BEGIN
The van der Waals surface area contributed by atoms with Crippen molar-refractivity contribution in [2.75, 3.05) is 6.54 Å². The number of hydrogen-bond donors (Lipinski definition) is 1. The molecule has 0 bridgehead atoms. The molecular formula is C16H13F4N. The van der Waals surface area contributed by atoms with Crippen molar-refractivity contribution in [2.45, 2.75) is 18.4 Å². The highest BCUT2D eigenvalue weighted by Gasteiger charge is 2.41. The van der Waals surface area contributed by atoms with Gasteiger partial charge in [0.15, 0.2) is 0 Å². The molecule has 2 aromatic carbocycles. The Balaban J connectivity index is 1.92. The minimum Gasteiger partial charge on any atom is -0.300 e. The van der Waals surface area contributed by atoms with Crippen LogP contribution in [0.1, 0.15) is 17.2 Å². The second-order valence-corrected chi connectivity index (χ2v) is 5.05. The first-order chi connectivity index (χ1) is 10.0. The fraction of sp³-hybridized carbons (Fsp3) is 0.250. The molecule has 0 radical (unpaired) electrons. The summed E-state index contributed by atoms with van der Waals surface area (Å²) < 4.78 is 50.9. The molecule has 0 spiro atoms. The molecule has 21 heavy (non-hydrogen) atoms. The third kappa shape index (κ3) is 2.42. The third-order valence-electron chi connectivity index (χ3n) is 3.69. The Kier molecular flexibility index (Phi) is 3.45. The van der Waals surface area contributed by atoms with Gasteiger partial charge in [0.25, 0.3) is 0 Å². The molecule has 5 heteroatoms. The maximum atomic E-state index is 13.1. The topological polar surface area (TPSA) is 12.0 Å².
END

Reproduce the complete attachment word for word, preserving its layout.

The van der Waals surface area contributed by atoms with Crippen molar-refractivity contribution in [2.75, 3.05) is 6.54 Å². The number of hydrogen-bond donors (Lipinski definition) is 1. The molecule has 0 bridgehead atoms. The molecular formula is C16H13F4N. The van der Waals surface area contributed by atoms with Crippen molar-refractivity contribution in [2.45, 2.75) is 18.4 Å². The highest BCUT2D eigenvalue weighted by Gasteiger charge is 2.41. The van der Waals surface area contributed by atoms with Gasteiger partial charge in [0.15, 0.2) is 0 Å². The molecule has 2 aromatic carbocycles. The Balaban J connectivity index is 1.92. The minimum Gasteiger partial charge on any atom is -0.300 e. The van der Waals surface area contributed by atoms with Crippen LogP contribution in [0.1, 0.15) is 17.2 Å². The second-order valence-corrected chi connectivity index (χ2v) is 5.05. The first-order chi connectivity index (χ1) is 10.0. The fraction of sp³-hybridized carbons (Fsp3) is 0.250. The molecule has 0 radical (unpaired) electrons. The summed E-state index contributed by atoms with van der Waals surface area (Å²) < 4.78 is 50.9. The molecule has 0 spiro atoms. The molecule has 21 heavy (non-hydrogen) atoms. The third kappa shape index (κ3) is 2.42. The third-order valence-electron chi connectivity index (χ3n) is 3.69. The Kier molecular flexibility index (Phi) is 3.45. The van der Waals surface area contributed by atoms with Gasteiger partial charge in [0.25, 0.3) is 0 Å². The molecule has 5 heteroatoms. The maximum atomic E-state index is 13.1. The topological polar surface area (TPSA) is 12.0 Å².